Family Story Telling

Our Relationship With Therapy

As many of you know these last few weeks have been tough. After a very short illness my mum passed over just 2 weeks ago and it has had a huge impact on us as a family. She was a massive part of our world and played an important part in the roles of bringing up all her grandchildren. In time I imagine I will blog about my own experience of this grief but not yet.

However what it has done has made me really think about the relationship people have with therapy and start to re question why people are still often wary of seeking help from a therapist and of course speaking about it to others.

Here’s my thoughts :

These first three I feel are quite well known..

  1. There is still a stigma that having therapy means you have something seriously wrong with you and potentially you are not coping with life – therefore what impact would this have on you as a person, a parent or in your working life.
  2. People are worried that even if they aren’t aware of something traumatic happening to them we will seek it out and find it – after all if you need therapy something must be really wrong right?
  3. They think therapy will be painful and emotional and will last for a long time – lying on a coach and sobbing into tissues.

But I have started to think that this next one is also playing a part.

4. – That therapy must be deep and meaningful and spiritual experience – that it needs you to step into a world of channelling your inner best self, searching for true purpose and meaning and being open to things you may have no experience of – such as meditation and spiritual healing.

The internet is full of adverts and posts which seem to promote the idea that unless you are actively seeking your Inner Goddess you will never reach that higher plain and never have true healing – and this can feel overwhelming and scary and for many people bear no relevance to their everyday life.

Because for most people life is happening right now! – it’s doing chores, it’s getting up and going to work, it’s enjoying a drink with friends and a take away in the evenings. it’s full of mundane stuff – it has high’s and lows and sometimes adventures but often it stays the same for long periods of time on end.

We can spend so much time searching for something different – looking for where we need to be that we simply stop being in the moment right now and life passes us by. My mum led a simple life – shopping at Morrisons, Sunday Lunch at the garden centre and picking up the kids from school. But she would for sure say her life had purpose – it was what it was and it was enough.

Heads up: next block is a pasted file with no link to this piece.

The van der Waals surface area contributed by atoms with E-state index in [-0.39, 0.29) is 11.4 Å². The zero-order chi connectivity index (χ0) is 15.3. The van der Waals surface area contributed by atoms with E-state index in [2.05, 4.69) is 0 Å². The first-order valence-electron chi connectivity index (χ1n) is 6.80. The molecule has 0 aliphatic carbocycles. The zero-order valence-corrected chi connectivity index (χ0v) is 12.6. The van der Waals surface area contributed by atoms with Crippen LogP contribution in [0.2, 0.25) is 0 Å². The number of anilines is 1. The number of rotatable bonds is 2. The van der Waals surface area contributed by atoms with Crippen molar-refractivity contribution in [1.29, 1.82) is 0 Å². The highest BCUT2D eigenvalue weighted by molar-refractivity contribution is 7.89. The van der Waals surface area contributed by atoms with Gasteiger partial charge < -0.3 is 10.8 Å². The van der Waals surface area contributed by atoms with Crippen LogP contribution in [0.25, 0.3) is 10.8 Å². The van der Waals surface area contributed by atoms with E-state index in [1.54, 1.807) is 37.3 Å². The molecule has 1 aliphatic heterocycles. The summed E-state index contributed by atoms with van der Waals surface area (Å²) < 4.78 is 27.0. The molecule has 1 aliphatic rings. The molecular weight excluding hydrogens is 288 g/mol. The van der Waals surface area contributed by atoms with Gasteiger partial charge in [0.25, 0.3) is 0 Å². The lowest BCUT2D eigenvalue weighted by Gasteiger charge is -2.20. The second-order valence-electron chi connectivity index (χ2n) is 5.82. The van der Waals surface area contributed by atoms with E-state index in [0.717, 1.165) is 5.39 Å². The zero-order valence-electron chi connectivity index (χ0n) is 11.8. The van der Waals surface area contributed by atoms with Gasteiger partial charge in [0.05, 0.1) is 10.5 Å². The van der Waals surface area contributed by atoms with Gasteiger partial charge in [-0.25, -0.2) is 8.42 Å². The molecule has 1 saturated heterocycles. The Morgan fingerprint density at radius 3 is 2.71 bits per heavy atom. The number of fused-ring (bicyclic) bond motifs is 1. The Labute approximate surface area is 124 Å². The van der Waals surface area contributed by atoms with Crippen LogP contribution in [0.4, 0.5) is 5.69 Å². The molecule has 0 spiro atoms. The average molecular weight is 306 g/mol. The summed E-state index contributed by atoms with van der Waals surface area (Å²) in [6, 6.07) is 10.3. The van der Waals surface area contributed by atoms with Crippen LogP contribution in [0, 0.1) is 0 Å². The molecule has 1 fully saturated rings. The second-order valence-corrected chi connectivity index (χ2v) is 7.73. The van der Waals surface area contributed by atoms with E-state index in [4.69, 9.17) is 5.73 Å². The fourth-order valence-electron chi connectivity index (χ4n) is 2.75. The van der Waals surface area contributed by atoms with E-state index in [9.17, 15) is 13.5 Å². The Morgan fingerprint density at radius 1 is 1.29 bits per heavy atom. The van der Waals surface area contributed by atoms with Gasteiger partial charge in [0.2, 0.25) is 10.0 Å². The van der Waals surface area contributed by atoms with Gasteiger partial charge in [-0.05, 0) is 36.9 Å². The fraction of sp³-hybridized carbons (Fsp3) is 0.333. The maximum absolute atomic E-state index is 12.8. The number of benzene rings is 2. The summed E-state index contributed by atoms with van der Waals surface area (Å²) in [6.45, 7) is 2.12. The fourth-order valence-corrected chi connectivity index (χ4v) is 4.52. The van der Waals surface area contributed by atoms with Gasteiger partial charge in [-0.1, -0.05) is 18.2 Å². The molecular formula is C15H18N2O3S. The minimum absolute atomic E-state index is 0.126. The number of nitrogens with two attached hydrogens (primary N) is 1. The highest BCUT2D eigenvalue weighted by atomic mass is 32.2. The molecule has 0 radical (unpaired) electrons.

Often people benefit from therapy not because of some deep trauma but simply because they are feeling a bit low with life , even more so in these COVID years – just a bit lost with themselves.

And yes, you can have deep experiences in therapy – it can be life changing – but also please remember it can just be a safe place to speak and be heard – and sometimes that is all people need. With nothing huge to disclose – not dark secrets to uncover – and real need to make extensive change to your world.

We are humans – we are messy and difficult, and life can be too. We don’t need to always strive for our #bestself or #blessed – we won’t always being #livingourbestlife … and very few will end up sitting on a beach racking in a 6-figure income – but life can still be wonderful and purposeful in its most simplest forms.

So if you just want somewhere to have chat – to clear your head – to feel there is somewhere you can be heard – then get in touch and see if you can change your relationship with yourself and your relationship with therapy.

A bit of a poem from me 🙂

Bit stressed ?

Relationship gone west?

No longer feeling# blessed?

Lost interest and taken to going out in leggings and a vest?

Trying your best but need somewhere to breathe?

Or maybe just get something off your chest?

Well – pull up a chair and be my guest! ‘

Traditional talking therapy ( cuppa optional) – a safe space for you to be heard in all things relationship.

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